NO FACEBOOK RULING TODAY– But Interesting Specific Jurisdiction Case Worth a Read

Well folks, it is back to waking up early for me.

Today was a decision day at SCOTUS but Facebook was not decided. Instead two cases argued in October were.

But a case involving Ford Motor and the limits of specific personal jurisdiction was decided and it was a really interesting read. Well, interesting in the “I feel like I’m a 1l again.”

International Shoe, World Wide Volkswagon, that Burger King case. They’re all discussed.

Holding:” None of our precedents has suggested that only a strict causal relationship between the defendant’s in-state activity and the litigation will do. As just noted, our most common formulation of the rule demands that the suit “arise out of or relate to the defendant’s contacts with the forum.”

Because Ford vigorously advertises and sells cars in Michigan and Minnesota, where the accidents took place, jurisdiction was proper in the Court’s view.

8-0 decision (ACB wasn’t on the court yet for this one.)

Court notes that car companies selling cars that crash on forum roads is kind of the prototypical case in this setting:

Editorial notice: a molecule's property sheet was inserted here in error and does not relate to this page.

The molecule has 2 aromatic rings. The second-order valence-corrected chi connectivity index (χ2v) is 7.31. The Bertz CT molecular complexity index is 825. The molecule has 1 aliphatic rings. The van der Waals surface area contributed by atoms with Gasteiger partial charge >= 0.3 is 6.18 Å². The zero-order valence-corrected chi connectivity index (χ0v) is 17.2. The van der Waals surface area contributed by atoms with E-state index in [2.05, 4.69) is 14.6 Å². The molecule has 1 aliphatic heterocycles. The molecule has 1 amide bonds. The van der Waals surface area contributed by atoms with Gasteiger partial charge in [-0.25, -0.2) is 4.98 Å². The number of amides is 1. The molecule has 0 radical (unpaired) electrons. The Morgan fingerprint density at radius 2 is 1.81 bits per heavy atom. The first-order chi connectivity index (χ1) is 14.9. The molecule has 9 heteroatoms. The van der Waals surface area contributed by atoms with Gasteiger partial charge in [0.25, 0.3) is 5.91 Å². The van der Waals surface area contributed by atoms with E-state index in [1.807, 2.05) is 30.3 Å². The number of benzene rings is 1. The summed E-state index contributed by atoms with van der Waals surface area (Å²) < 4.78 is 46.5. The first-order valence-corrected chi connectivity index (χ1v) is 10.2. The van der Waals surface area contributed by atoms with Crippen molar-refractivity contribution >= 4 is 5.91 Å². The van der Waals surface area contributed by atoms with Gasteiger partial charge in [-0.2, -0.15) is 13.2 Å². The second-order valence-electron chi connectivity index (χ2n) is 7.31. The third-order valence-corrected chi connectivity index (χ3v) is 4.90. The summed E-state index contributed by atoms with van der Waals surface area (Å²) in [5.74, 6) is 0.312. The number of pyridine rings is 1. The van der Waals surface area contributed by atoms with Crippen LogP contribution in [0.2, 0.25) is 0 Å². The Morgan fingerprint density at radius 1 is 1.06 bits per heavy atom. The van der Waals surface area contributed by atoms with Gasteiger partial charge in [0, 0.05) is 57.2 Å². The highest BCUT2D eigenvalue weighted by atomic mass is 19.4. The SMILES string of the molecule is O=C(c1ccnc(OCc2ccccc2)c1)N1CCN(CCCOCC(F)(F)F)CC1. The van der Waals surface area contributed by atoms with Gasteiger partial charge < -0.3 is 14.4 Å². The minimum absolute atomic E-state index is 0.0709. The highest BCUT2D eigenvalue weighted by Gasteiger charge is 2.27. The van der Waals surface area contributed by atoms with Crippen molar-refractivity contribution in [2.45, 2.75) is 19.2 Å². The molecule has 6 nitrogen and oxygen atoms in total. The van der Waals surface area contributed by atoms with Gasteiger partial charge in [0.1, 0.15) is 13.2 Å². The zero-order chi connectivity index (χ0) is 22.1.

That is why this Court has used this exact fact pattern (a resident-plaintiff sues a global car company, extensively serving the state market in a vehicle, for an in-state accident) as an illustration—even a paradigm example—of how specific jurisdiction works.

For TCPA nerds and procedure wonks this was the first time SCOTUS articulated the limits of Bristol Meyers. BM is important–at least theoretically–because it (should) prevent nationwide classes involving unnamed class members injured outside of the forum from joining many class actions. But in today’s suit in Ford Motor, the court reminds that BM is essentially about preventing forum shopping and has no impact on plaintiffs (unnamed or otherwise) who were injured in the forum state.

Kagan wrote the opinion for the majority, in which Alito joined arguing that of course the forum states had jurisdiction: “Their residents, while riding in vehicles purchased within their borders, were killed or injured in accidents on their roads. Can anyone seriously argue that requiring Ford to litigate these cases in Minnesota and Montana would be fundamentally unfair?”

I mean… ouch.

Opinion here for the interested/nerds out there:


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